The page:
Which brings me back to Podmore’s comment about ‘‘ reinventing ourselves.’’ Many members of the residential construction industry have been doing just that, while others recently found innovative ways to distinguish themselves and their businesses from the rest.

A new-home marketing manager recently found herself unemployed. If the builder isn’t building, there is nothing to market, so the marketing position is redundant. This isn’t her first pink slip, but the first time it happened she was shaken by the experience. Now she considers her situation an opportunity to re-invent herself and explore options she had always considered to be out of her comfort zone. A finishing carpenter dreamed of expanding his business by starting a millwork shop, but he was always too busy to take the first step. He now has more time to chase his dream so when the market turns around he hopes to be set up to manufacture the molding and trim he is now only installing.

Some tradespeople who worked on new construction are finding their skills are coveted by home-renovation contractors who until now turned away jobs because of the shortage of skilled labour. B.C. homeowners are expected to spend $7 billion on home renovation and improvement this year.

And during the housing boom, older workers delayed retirement to satisfy the demand for skilled labour. After all, there was serious money to be made. They can now finally hang up their tool belts.

Still on the topic of re-invention and thinking outside the box, just last week a prominent marketer and well-known developer raised more than a few eyebrows throughout the industry, media and public by boldly announcing with great fanfare ‘‘the largest real estate liquidation sale in Canada.’’

On sale are 375 condominium suites discounted up to 40 per cent. The sale by the Onni Group of Companies represents a portfolio of more than $150 million worth of completed and ready-to-move-into condos at seven developments in five Metro Vancouver municipalities.

Cameron McNeil, president of MAC Marketing Solutions, told me 88 would-be buyers contacted his office to request information immediately following the announcement. The number of enquiries swelled to 1,250 in just 24 hours, and had surpassed the 3,000 mark after five days.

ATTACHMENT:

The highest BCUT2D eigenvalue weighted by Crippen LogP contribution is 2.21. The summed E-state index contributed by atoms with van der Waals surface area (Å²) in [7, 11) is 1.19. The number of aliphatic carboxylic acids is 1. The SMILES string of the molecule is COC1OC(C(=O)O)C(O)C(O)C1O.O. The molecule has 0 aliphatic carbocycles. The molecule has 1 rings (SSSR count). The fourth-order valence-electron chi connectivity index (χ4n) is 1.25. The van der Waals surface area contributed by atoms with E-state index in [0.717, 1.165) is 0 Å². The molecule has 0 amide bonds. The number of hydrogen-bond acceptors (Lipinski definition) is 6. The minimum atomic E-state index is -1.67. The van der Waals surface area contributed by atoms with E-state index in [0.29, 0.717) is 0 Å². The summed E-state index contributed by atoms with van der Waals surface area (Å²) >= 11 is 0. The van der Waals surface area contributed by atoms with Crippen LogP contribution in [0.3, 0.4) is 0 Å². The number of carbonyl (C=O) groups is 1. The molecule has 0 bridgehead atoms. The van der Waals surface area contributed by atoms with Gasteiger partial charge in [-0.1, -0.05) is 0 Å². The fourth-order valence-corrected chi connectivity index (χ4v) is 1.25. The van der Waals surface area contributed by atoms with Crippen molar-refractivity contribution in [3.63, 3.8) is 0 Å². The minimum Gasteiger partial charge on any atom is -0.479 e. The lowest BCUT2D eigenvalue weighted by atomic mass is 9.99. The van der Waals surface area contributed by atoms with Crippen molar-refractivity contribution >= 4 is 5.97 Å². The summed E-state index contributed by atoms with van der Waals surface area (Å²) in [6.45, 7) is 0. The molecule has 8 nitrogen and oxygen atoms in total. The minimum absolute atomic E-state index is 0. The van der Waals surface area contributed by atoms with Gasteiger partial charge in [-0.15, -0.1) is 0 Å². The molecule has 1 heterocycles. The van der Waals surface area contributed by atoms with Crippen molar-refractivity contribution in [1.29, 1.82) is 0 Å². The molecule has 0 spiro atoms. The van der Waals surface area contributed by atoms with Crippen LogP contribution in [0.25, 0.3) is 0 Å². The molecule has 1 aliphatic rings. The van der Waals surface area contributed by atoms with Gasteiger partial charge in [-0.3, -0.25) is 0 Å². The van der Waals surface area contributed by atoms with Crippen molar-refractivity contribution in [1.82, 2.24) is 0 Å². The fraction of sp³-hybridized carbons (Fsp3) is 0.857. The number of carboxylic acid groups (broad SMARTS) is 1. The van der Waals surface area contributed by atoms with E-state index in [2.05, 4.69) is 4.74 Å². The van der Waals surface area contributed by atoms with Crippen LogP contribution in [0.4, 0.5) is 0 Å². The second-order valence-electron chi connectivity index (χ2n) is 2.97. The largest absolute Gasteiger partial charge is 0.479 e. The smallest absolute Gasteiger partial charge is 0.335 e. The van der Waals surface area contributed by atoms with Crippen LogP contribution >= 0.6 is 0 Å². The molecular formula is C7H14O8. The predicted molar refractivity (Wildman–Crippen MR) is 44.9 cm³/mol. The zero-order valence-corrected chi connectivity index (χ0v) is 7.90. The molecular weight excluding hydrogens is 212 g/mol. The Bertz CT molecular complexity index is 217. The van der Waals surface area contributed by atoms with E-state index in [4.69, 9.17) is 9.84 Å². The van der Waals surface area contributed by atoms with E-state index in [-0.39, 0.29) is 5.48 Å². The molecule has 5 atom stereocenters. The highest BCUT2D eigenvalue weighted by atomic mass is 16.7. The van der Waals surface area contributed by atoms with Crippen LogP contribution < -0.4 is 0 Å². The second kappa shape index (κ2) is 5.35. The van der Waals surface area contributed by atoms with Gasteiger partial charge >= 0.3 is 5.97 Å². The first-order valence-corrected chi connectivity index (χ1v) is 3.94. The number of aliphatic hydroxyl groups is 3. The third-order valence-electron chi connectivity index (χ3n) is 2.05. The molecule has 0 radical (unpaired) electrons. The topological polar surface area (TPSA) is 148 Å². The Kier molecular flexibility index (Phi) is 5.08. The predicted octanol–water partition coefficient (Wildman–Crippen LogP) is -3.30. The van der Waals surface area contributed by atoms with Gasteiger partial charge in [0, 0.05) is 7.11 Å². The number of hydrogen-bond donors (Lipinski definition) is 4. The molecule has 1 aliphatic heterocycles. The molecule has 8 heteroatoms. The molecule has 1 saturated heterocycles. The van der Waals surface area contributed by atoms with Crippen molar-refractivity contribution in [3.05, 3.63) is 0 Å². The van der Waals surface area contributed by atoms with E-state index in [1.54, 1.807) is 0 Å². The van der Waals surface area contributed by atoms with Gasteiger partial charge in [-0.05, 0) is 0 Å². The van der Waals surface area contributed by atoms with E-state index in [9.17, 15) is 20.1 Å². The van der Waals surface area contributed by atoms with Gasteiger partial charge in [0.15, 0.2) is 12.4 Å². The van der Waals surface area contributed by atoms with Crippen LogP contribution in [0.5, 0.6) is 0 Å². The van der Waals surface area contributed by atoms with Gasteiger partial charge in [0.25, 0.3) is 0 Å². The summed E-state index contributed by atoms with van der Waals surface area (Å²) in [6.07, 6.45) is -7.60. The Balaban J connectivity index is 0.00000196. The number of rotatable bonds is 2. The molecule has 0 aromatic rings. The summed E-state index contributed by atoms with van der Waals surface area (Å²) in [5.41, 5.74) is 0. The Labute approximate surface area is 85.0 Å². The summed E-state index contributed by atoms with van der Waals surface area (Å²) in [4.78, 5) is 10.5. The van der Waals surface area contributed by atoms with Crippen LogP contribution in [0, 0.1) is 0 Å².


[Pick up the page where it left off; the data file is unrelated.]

The goal, of course, is to reduce Onni’s inventory of completed homes. An industry insider compared the marketing of homes in today's market to removing a Band-Aid – you can peel it off slowly, or rip it off fast. McNeil certainly ripped it off fast at Onni’s Flo in Richmond. Last Sunday, people lined up overnight for a chance to buy a condo on a first-come, first-served basis. When the sales office opened at 5 p. m. on Monday, 100 people were in line. By evening’s end, sold signs were placed on the 55 condos in the sale.

‘‘The excitement is building. Many prospective purchasers had been sitting on the fence, waiting for a good reason to buy a new home. Savvy buyers now recognize there are some outstanding deals to be made and they are taking advantage of this limited-time opportunity,’’ said McNeil. Onni's offering is not the only sweet deal in town. Other builders — both detached and multi-family — offer discounted prices on their inventory homes as well. It makes perfect sense for builders to adopt sell-off strategies because every day a home remains in inventory, financing charges continue to mount.

If you are in the market for a new home, there are some remarkable opportunities available. Mortgage interest rates are very low and banks are busy approving loan applications from credit-worthy clients. Once inventory has been cleared, and demand again overtakes supply, expect higher prices.